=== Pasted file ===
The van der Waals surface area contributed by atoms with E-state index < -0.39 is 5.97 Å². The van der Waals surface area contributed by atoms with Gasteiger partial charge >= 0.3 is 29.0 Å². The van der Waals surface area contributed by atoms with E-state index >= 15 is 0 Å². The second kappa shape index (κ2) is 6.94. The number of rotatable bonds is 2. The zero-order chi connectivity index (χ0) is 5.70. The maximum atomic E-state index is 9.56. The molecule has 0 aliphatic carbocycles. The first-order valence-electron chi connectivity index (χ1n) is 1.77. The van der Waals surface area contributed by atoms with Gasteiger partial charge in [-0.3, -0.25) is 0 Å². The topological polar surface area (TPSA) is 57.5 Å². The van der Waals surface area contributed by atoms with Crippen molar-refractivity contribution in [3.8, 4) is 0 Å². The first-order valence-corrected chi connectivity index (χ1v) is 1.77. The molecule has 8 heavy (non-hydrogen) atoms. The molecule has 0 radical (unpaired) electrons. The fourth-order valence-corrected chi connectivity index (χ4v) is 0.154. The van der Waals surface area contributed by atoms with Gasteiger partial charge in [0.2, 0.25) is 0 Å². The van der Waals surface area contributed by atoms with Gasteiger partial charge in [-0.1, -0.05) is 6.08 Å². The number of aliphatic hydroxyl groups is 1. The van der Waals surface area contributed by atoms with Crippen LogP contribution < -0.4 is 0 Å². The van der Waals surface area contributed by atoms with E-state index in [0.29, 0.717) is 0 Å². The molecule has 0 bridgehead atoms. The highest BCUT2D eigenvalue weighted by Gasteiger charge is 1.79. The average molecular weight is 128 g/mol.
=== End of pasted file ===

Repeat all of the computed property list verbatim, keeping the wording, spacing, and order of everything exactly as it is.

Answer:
The van der Waals surface area contributed by atoms with E-state index < -0.39 is 5.97 Å². The van der Waals surface area contributed by atoms with Gasteiger partial charge >= 0.3 is 29.0 Å². The van der Waals surface area contributed by atoms with E-state index >= 15 is 0 Å². The second kappa shape index (κ2) is 6.94. The number of rotatable bonds is 2. The zero-order chi connectivity index (χ0) is 5.70. The maximum atomic E-state index is 9.56. The molecule has 0 aliphatic carbocycles. The first-order valence-electron chi connectivity index (χ1n) is 1.77. The van der Waals surface area contributed by atoms with Gasteiger partial charge in [-0.3, -0.25) is 0 Å². The topological polar surface area (TPSA) is 57.5 Å². The van der Waals surface area contributed by atoms with Crippen molar-refractivity contribution in [3.8, 4) is 0 Å². The first-order valence-corrected chi connectivity index (χ1v) is 1.77. The molecule has 8 heavy (non-hydrogen) atoms. The molecule has 0 radical (unpaired) electrons. The fourth-order valence-corrected chi connectivity index (χ4v) is 0.154. The van der Waals surface area contributed by atoms with Gasteiger partial charge in [0.2, 0.25) is 0 Å². The van der Waals surface area contributed by atoms with Gasteiger partial charge in [-0.1, -0.05) is 6.08 Å². The number of aliphatic hydroxyl groups is 1. The van der Waals surface area contributed by atoms with Crippen LogP contribution < -0.4 is 0 Å². The van der Waals surface area contributed by atoms with E-state index in [0.29, 0.717) is 0 Å². The molecule has 0 bridgehead atoms. The highest BCUT2D eigenvalue weighted by Gasteiger charge is 1.79. The average molecular weight is 128 g/mol.